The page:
What we know about sex with Neanderthals

True… although the more advanced tribe spoke in one of the Inuit languages… possibly Inuktitut. (The obscurity of that language saved Burgess the trouble of inventing a whole new language for the film tribe.) :slightly_smiling_face:


There should be a trivia thread on BB; that should keep all very busy.


There was a glut of high-quality sci-fi film in 1981-82, and not as much demand as there is now

  • Time Bandits
  • Mad Max 2: The Road Warrior
  • Star Trek: The Wrath of Khan
  • John Carpenter’s The Thing
  • Blade Runner
  • TRON

I’m probably forgetting some more

I didn’t even know people thought Quest for Fire was good and should be on the list, guess I do now


Haven’t seen it mentioned yet, but the recent book about Neanderthals, " Kindred: Neanderthal Life, Love, Death and Art" by Rebecca Wragg Sykes is an excellent read and will give you everything you ever wanted to know about our current understanding of these distant relatives (as reported by one archaeologist).

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Pics or it never happened.


Metalheads should be familiar with it!


Bonobo’s are at least as sex mad as humans, so it’s probably something that all apes share. Basically I’m saying that the Neanderthals were probably just as likely to initiate.

Alas, I can’t remember where I read it, but I remember an account from a zoologist studying orangutans. He was following one particular female orangutan, who was quite comfortable in his presence. In fact, more than comfortable, because she started, ahem, ‘presenting’ to him, in the same way she did for male orangutans. Apparently when he went back to base camp his colleagues castigated him for not taking her up on the offer, “just lie back and think of the science!”.
If anyone can dig out the source on that (and verify if it’s true or not), I’d be eternally grateful.



(Parser can’t unpack Orangutanese.)

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This interesting part of this (apart from all the, um, stimulating Neanderthal porn) is that homo sapiens sapiens and h. s. neanderthalensis were close enough as species to produce non-sterile offspring, unlike mules and other hybrids.

Hybridization is quite common, and may be adaptive.

Maybe we are all a hybrid species that arose in the Pleistocene.



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I never thought of it as a cult film. Looking at it today (or as I think I watched it again about six years ago) it’s kind of a guilty pleasure. There are some comedic moments. But when it came out and was in the theater, that was very immersive.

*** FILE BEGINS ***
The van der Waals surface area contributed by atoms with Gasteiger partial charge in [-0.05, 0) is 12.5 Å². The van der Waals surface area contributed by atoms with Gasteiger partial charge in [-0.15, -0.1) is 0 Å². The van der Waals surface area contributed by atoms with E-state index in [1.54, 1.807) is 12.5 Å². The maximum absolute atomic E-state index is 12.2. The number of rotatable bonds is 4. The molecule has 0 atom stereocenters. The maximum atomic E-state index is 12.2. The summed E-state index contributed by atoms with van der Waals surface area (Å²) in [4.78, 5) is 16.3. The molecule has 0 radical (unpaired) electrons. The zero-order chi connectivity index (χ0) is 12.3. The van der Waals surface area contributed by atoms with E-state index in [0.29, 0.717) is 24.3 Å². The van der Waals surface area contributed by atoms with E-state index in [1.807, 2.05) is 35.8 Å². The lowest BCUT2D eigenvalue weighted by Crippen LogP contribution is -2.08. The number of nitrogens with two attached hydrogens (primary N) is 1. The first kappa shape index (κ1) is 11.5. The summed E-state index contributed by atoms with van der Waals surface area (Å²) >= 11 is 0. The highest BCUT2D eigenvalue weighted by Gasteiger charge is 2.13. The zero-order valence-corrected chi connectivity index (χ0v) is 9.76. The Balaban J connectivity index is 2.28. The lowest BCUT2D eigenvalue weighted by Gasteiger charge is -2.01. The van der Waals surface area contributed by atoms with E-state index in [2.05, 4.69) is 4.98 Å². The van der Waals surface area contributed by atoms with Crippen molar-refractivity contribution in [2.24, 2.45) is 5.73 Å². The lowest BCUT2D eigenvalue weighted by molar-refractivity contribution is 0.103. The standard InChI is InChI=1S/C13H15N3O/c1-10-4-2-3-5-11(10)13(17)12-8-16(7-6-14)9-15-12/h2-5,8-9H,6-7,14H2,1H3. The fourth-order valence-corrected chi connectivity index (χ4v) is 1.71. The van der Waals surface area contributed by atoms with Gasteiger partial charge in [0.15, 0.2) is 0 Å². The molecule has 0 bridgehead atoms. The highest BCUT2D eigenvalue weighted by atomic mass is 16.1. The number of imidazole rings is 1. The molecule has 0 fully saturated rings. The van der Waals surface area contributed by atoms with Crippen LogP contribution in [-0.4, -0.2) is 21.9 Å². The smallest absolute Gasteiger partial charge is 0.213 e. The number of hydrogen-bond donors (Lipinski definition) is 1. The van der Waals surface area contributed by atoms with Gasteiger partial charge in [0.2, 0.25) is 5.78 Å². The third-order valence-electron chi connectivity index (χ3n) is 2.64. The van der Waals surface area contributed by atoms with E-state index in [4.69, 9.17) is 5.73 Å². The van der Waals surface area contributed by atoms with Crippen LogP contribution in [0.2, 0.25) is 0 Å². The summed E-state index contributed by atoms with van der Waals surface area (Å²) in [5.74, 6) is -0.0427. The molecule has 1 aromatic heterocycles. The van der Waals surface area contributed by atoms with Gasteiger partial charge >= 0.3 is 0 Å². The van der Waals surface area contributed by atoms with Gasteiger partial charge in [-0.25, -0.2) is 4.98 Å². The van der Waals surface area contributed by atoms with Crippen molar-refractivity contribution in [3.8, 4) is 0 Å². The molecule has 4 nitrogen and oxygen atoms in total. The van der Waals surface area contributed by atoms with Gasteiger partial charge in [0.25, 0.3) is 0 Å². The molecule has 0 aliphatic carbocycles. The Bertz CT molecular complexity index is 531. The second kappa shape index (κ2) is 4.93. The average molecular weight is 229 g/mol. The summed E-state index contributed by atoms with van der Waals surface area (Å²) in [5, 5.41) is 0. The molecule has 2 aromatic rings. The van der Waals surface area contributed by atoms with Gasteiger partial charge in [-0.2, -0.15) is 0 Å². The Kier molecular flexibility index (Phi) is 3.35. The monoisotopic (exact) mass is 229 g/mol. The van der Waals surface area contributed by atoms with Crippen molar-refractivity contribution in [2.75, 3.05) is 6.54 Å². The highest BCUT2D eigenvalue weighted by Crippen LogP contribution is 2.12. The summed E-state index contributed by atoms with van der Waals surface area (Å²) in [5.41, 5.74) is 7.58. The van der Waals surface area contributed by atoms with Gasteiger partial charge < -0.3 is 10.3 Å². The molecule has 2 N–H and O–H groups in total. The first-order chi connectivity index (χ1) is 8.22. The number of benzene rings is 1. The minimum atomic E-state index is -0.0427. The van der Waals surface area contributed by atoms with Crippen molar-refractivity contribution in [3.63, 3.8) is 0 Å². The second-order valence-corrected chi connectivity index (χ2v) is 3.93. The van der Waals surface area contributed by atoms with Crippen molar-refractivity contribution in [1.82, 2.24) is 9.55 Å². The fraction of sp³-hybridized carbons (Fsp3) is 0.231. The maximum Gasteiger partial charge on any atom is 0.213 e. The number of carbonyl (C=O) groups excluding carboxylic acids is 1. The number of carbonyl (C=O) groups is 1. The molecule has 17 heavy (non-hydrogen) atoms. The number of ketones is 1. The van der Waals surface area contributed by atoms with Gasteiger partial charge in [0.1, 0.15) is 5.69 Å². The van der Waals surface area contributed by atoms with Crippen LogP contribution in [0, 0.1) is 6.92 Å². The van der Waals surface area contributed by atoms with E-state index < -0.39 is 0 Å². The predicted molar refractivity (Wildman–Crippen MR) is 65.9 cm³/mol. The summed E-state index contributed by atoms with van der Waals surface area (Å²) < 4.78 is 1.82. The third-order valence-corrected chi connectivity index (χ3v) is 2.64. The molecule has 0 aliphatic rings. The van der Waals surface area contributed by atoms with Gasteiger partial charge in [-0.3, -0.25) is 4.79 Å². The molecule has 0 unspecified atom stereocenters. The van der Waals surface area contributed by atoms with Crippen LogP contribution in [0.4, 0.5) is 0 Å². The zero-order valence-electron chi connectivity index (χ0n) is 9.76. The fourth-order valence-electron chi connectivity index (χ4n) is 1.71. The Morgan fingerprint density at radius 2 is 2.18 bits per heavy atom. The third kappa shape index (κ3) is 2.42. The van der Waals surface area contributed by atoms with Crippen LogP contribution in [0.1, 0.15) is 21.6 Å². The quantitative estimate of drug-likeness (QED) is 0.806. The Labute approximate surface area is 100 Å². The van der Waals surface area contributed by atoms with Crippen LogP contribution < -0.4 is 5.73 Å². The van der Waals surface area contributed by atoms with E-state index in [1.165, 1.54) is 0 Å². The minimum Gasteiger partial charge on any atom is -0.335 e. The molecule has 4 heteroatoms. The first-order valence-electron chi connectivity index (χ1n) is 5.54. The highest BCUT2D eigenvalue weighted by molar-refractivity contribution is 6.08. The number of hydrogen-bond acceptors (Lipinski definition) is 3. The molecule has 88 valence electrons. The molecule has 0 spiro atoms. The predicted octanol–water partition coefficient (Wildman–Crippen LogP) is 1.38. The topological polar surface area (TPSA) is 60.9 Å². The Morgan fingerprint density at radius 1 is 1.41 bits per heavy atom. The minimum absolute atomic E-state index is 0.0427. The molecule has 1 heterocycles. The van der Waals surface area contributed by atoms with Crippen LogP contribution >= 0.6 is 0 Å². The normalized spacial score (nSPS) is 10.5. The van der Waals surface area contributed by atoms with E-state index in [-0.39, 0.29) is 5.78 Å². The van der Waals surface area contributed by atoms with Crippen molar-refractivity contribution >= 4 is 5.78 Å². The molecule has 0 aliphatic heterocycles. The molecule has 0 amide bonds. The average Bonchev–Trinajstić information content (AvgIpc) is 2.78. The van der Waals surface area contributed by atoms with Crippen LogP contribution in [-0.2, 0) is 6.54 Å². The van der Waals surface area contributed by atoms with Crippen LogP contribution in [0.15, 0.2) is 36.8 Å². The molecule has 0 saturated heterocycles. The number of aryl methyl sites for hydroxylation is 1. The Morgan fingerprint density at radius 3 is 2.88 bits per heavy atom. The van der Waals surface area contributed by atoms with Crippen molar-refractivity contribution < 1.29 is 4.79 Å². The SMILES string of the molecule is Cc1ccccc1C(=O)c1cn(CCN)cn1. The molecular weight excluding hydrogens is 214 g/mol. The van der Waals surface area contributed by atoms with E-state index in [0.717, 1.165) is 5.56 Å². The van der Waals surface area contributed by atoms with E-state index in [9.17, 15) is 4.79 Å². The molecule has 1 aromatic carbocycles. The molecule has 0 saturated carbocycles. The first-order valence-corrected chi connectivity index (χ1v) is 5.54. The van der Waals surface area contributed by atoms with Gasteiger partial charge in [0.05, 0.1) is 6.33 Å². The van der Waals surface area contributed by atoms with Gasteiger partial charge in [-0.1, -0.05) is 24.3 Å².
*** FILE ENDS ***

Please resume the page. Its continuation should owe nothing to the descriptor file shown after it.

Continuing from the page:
Here are some sludgey four word film reviews. Sorry in advance - these are all dad joke level:

  • Star Trek: The Wrath of Khan - Chekov can’t shake earworm.
  • Blade Runner - D.A.R.Y.L. Hannah
  • John Carpenter’s The Thing - Thing is, nobody knows.
  • Quest for Fire - A new Rae Dawns.
  • TRON - Logon, Run.
  • Time Bandits - Mission imp possible.
  • Mad Max 2: The Road Warrior - OK Boomerang.

Primate behavior along those lines is extremely varied. And I know this thanks to reading books like The Third Chimpanzee. Bonobos take “Make love, not war” as the Prime Directive. Gorillas have harems (and tiny, tiny peckers, just big enough to get the job done). Young male orangutans do dangerous tree-surfing but only in the presence of young female orangutans; it doesn’t seem to increase their mating success. Totally unlike humans. Totally. Gibbons are monogamous and don’t have a lot of non-procreative sex. Female Capuchin monkeys (if I’m remembering the species correctly) have lots of sex partners and make a lot of noise during orgasm as a sort of “Come and get it, boys!” Male monkeys of many species get all aggro about being The First One to mate with a female in oestrus, but if a few go into season at once the exhausted dudes end up running away to escape.

Zookeepers I’ve known who’ve worked with bonobos say that casual propositioning by their charges isn’t uncommon, and the apes seem confused and a little put out initially that humans are so anti-social.

Not surprised at all about the lady orangutan. She probably thought that cute, exotic, polite, if a little wimpy was interesting. And it sounds like the punchline to an old joke. “Okay, but I don’t have to kiss her. Nobody finds out about this. And the children have to be raised Catholic.”


My favorite bit was when Man the Tool User, Man the Quester for Fire, Man of the Great Brain sees a predator. Immediately all that goes out the window and it’s Scared Monkey Races Up a Tree :smiley:


or the concept of a “species” in biology isn’t really working and they need to start over


That attitude will get one arrested in many jurisdictions.

Sometimes there are surprises when they check the actual DNA.


I’m also just remembering I think they called fire “Atla” or something like that.

Saw this, it was a great read. The George C Page museum at La Brea Tar Pits has a wall that’s all dire wolf skulls. I think no matter how deep they excavate they’re still finding them. They have pulled more than 4,000 so far. As potential prey became trapped in the tar, the dire wolves would be drawn to them. So really this site was a horror show for millions of years. I wish I knew more about what the native peoples thought of it as I’m sure they had a special name and took great care around it.

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It’s complicated.

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